Study: Patients immersed in virtual reality during surgery require less anesthesia

A recent study published in PLOS One and conducted by researchers at the Beth Israel Deacon Medical Center in Boston virtual reality Use in manual surgery resulted in a significant reduction in the amount of intraoperative anesthetic without negatively affecting patient-reported outcomes.

In a small, 8-month randomized controlled trial, researchers evaluated 34 patients who received hand surgery and the amount of anesthesia used during surgery with or without the use of VR.

The VR group received significantly less propofol per hour than the control group. Notably, the length of stay in the post-anesthesia care unit (PACU) was markedly reduced in the VR group, with patients discharged 22 minutes earlier than the control patients.

The patients were divided into a control group, which was anesthetized as recommended by the anesthesiologist during surgery, and a VR group, which watched the program of their choice via virtual reality headsets and noise-cancelling headsets.

Virtual program provided by telehealth clinic company VR XRHealth, designed to promote relaxation and tranquility, such as peaceful meadows, forests or mountain peaks. Patients can also listen to guided meditation in an immersive environment or choose from a library of videos on a web-based user interface displayed as a theater screen surrounded by a “starry sky” background.


A common practice for anesthesia during hand surgery combines regional anesthesia performed prior to surgery and monitoring of anesthesia care during surgery.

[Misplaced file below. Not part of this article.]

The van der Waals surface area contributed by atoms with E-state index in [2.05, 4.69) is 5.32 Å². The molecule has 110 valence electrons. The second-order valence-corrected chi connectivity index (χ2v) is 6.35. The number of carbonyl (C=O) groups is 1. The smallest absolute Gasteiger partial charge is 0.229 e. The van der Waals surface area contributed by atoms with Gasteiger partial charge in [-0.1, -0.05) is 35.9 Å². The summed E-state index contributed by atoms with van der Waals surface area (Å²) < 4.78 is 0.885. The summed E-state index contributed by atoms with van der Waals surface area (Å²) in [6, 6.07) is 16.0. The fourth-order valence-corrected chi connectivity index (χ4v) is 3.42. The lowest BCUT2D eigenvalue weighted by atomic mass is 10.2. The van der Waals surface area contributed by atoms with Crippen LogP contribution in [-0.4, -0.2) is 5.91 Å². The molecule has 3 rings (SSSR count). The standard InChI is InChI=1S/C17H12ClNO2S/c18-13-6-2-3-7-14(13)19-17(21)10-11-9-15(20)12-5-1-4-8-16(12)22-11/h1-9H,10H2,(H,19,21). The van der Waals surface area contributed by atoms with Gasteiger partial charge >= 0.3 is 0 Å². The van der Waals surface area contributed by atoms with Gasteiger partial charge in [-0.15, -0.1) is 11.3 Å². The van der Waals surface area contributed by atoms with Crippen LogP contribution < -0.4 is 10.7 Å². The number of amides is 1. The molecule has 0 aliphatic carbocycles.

Although patients are anesthetized prior to surgery, they may require additional anesthesia during surgery, which can lead to overload and avoidable complications.

The researchers in the study noted, “VR could prove to be a valuable tool for patients and service providers by distracting the mind from processing noxious stimuli , resulting in reduced sedation use and reduced risk of overload without negatively impacting patient satisfaction.”

However, they reported limitations in the study, including that participants were aware of the possibility of reducing the dose of the sedative. There may also be selection bias, as results from patients who agree with minimal sedation may not be generalizable to the entire population.

In addition, the providers in the study were not blinded, which may contribute to the significant difference in Propofol dosage between the groups, the researchers wrote.

“Given the potential for bias to affect both of these results, our results should be interpreted as preliminary and should be confirmed in future trials. Furthermore, given these major limitations, the results Our results are therefore best suited to describe how to incorporate VR immersion The researchers note that current anesthetic practice for hand surgery is comparable to standard of care, not to evidence. demonstrated that VR is an effective or superior pain management modality compared to other distraction techniques.


Augmented reality (i.e. virtual, augmented and mixed reality) is currently used in many different forms in the operating room and affecting the patient and operated doctor.

Surgeons use augmented reality technology through Augmedics’ xvision system, for spine surgery. Augmedics technology allows surgeons to view a 3D model of a patient’s spine during implant surgery and has demonstrated a 99.1% percutaneous screw placement accuracy.

Precision XR’s Surgical theater allows surgeons to visualize the surgical experience by importing 3D visual models into virtual reality. Providers perform routine scans of the patient’s body (MRI, CT, etc.). That scan is reconstructed into a 3D image in virtual reality for the surgeon to do in-depth analysis in preparation for surgery.

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